Typhoid fever is contracted by drinking or eating the bacteria in contaminated food or water. People with acute illness can contaminate the surrounding water supply through stool, which contains a high concentration of the bacteria. Contamination of the water supply can, in turn, taint the food supply. The bacteria can survive for weeks in water or dried sewage.
The incubation period is usually 1-2 weeks, and the duration of the illness is about 3-4 weeks. Symptoms include:
Generalized aches and pains
Fever as high as 104 degrees Farenheit
Chest congestion develops in many people, and abdominal pain and discomfort are common. The fever becomes constant. Improvement occurs in the third and fourth week in those without complications. About 10% of people have recurrent symptoms after feeling better for one to two weeks. Relapses are actually more common in individuals treated with antibiotics.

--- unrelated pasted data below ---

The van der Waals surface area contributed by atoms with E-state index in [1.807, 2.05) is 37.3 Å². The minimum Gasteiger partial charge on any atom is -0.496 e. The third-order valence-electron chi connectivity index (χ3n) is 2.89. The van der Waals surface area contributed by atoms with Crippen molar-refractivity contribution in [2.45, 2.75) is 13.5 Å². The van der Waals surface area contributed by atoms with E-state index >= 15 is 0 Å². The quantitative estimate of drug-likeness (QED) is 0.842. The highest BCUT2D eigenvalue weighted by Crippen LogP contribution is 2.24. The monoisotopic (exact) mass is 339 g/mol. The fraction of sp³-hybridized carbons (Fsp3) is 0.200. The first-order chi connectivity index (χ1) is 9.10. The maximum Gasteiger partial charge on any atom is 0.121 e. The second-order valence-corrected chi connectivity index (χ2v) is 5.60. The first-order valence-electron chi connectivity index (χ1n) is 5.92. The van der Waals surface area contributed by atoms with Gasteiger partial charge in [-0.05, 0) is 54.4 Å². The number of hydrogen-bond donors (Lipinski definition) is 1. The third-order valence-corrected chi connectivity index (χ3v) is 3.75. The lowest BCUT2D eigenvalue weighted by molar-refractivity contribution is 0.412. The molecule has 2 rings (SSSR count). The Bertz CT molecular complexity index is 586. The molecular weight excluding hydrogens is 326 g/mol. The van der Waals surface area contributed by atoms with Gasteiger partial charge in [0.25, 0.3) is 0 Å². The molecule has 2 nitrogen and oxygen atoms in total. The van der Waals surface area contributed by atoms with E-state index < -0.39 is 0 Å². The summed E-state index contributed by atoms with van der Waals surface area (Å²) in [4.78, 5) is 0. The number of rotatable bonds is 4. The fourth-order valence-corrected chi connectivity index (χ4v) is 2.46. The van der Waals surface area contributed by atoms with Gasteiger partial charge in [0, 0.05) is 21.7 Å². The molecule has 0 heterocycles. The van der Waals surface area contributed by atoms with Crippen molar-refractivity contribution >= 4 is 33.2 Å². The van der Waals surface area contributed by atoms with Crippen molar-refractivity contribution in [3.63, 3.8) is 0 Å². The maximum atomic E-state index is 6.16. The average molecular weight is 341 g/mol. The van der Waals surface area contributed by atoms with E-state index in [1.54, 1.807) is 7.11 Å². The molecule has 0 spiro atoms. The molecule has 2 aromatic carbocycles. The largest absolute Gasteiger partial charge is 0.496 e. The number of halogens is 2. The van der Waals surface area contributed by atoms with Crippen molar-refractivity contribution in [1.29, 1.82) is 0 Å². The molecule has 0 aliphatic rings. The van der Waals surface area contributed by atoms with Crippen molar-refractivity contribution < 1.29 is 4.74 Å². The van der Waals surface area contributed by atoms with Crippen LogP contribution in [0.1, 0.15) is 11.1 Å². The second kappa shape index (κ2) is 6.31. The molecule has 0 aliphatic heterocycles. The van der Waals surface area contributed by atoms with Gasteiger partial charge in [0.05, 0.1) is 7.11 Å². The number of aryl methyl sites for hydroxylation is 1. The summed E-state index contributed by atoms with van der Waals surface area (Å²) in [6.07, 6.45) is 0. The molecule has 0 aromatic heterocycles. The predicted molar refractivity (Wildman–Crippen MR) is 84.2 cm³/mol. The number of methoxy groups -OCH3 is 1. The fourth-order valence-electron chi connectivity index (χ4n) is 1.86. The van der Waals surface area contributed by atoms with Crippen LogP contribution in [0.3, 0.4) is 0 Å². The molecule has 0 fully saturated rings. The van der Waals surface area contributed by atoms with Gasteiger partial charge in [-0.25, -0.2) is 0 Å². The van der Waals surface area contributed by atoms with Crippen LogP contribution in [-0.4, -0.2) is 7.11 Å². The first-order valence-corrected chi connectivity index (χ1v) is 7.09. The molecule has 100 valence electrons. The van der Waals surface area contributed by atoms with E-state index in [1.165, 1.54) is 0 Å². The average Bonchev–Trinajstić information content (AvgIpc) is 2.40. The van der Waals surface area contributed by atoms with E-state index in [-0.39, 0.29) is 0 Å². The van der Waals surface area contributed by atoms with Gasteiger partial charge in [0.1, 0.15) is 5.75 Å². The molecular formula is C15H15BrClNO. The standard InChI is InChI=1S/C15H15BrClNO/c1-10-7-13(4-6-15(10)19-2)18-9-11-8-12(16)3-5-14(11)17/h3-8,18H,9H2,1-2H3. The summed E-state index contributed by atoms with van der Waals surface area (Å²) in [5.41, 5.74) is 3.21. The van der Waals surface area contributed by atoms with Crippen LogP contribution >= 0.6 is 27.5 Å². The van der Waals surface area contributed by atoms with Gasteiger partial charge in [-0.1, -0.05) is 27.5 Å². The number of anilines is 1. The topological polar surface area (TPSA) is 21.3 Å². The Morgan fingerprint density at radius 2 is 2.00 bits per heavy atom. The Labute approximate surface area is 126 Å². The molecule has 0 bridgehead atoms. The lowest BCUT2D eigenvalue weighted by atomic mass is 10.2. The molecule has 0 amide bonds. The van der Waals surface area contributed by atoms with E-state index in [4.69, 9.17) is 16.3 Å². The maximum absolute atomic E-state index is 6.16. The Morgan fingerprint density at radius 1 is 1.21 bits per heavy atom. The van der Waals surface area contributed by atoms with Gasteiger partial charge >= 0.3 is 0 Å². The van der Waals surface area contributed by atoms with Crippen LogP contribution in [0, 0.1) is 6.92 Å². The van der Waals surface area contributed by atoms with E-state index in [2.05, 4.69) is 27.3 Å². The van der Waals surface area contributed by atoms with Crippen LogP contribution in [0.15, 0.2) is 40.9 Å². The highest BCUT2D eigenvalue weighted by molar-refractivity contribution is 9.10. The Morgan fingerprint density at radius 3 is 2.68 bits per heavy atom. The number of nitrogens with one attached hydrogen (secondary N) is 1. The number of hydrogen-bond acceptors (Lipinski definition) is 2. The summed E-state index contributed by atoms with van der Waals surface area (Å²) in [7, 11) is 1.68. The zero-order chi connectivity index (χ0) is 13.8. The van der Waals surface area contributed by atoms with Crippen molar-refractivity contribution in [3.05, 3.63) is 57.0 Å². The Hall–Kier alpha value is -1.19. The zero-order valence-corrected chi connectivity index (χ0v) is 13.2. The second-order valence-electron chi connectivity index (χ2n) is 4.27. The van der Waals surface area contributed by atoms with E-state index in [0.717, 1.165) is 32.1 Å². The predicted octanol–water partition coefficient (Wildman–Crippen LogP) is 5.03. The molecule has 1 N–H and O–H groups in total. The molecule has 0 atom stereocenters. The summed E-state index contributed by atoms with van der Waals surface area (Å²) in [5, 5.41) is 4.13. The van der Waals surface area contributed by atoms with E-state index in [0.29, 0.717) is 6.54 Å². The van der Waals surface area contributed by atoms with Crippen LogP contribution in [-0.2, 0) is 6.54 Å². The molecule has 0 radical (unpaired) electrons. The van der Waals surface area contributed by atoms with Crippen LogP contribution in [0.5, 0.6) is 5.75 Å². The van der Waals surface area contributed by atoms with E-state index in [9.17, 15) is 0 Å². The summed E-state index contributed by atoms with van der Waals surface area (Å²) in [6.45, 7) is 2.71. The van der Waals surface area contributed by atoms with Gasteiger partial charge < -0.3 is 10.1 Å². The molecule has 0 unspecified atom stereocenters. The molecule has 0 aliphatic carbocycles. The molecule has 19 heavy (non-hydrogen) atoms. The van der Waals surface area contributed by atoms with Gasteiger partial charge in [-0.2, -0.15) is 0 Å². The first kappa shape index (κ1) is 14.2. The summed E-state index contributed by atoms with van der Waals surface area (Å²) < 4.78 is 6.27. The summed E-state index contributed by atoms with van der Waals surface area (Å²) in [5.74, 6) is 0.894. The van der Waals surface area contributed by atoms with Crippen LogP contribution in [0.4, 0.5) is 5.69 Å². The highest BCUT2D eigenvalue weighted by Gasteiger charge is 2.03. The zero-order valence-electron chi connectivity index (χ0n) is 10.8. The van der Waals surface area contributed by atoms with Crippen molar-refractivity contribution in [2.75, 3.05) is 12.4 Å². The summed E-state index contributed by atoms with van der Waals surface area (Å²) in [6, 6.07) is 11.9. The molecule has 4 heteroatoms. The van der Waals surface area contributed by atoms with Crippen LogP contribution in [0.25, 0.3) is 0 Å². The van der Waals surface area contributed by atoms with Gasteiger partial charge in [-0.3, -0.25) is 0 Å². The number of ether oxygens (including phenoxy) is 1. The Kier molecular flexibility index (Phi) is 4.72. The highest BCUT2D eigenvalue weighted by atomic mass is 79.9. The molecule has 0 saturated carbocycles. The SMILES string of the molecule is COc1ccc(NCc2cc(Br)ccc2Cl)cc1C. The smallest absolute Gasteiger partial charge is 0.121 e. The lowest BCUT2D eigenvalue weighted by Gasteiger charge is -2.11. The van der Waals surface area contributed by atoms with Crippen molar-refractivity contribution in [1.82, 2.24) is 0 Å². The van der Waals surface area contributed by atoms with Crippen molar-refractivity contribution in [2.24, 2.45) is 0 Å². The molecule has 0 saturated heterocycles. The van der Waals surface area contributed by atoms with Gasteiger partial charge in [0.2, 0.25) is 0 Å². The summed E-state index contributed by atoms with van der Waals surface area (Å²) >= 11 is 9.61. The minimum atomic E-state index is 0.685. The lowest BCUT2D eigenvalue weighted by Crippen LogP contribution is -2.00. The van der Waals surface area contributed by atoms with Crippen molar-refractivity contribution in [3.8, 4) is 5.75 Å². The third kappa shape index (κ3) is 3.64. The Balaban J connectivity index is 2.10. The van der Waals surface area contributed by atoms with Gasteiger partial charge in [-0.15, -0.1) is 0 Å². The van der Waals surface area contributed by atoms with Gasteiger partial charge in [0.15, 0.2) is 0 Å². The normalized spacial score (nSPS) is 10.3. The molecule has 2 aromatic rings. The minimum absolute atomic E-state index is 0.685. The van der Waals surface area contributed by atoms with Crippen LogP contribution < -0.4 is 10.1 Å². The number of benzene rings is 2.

Typhoid fever is treated with antibiotics which kill the Salmonella bacteria. Prior to the use of antibiotics, the fatality rate was 20%. Death occurred from overwhelming infection, pneumonia, intestinal bleeding, or intestinal perforation. With antibiotics and supportive care, mortality has been reduced to 1%-2%. With appropriate antibiotic therapy, there is usually improvement within one to two days and recovery within seven to 10 days.
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